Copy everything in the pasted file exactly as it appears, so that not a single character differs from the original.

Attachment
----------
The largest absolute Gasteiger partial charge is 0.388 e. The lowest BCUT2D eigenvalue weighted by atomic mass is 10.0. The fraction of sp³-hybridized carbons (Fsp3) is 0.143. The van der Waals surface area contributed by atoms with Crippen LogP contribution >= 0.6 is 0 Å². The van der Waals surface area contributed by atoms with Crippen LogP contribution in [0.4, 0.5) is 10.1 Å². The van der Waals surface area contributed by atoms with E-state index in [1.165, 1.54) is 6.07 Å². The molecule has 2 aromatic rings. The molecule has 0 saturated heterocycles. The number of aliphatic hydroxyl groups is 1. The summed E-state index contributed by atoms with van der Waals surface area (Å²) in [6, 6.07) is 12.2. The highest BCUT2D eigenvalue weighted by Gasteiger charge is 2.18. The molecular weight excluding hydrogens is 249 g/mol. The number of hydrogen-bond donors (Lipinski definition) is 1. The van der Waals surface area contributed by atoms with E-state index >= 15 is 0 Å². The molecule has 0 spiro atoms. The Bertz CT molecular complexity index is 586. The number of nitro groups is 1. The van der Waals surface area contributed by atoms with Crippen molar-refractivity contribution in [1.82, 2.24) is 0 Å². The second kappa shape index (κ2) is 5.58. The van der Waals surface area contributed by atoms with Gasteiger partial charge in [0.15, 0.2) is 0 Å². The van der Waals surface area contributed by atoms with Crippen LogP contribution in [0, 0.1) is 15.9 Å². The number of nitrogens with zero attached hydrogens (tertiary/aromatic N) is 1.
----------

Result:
The largest absolute Gasteiger partial charge is 0.388 e. The lowest BCUT2D eigenvalue weighted by atomic mass is 10.0. The fraction of sp³-hybridized carbons (Fsp3) is 0.143. The van der Waals surface area contributed by atoms with Crippen LogP contribution >= 0.6 is 0 Å². The van der Waals surface area contributed by atoms with Crippen LogP contribution in [0.4, 0.5) is 10.1 Å². The van der Waals surface area contributed by atoms with E-state index in [1.165, 1.54) is 6.07 Å². The molecule has 2 aromatic rings. The molecule has 0 saturated heterocycles. The number of aliphatic hydroxyl groups is 1. The summed E-state index contributed by atoms with van der Waals surface area (Å²) in [6, 6.07) is 12.2. The highest BCUT2D eigenvalue weighted by Gasteiger charge is 2.18. The molecular weight excluding hydrogens is 249 g/mol. The number of hydrogen-bond donors (Lipinski definition) is 1. The van der Waals surface area contributed by atoms with E-state index >= 15 is 0 Å². The molecule has 0 spiro atoms. The Bertz CT molecular complexity index is 586. The number of nitro groups is 1. The van der Waals surface area contributed by atoms with Crippen molar-refractivity contribution in [1.82, 2.24) is 0 Å². The second kappa shape index (κ2) is 5.58. The van der Waals surface area contributed by atoms with Gasteiger partial charge in [0.15, 0.2) is 0 Å². The van der Waals surface area contributed by atoms with Crippen LogP contribution in [0, 0.1) is 15.9 Å². The number of nitrogens with zero attached hydrogens (tertiary/aromatic N) is 1.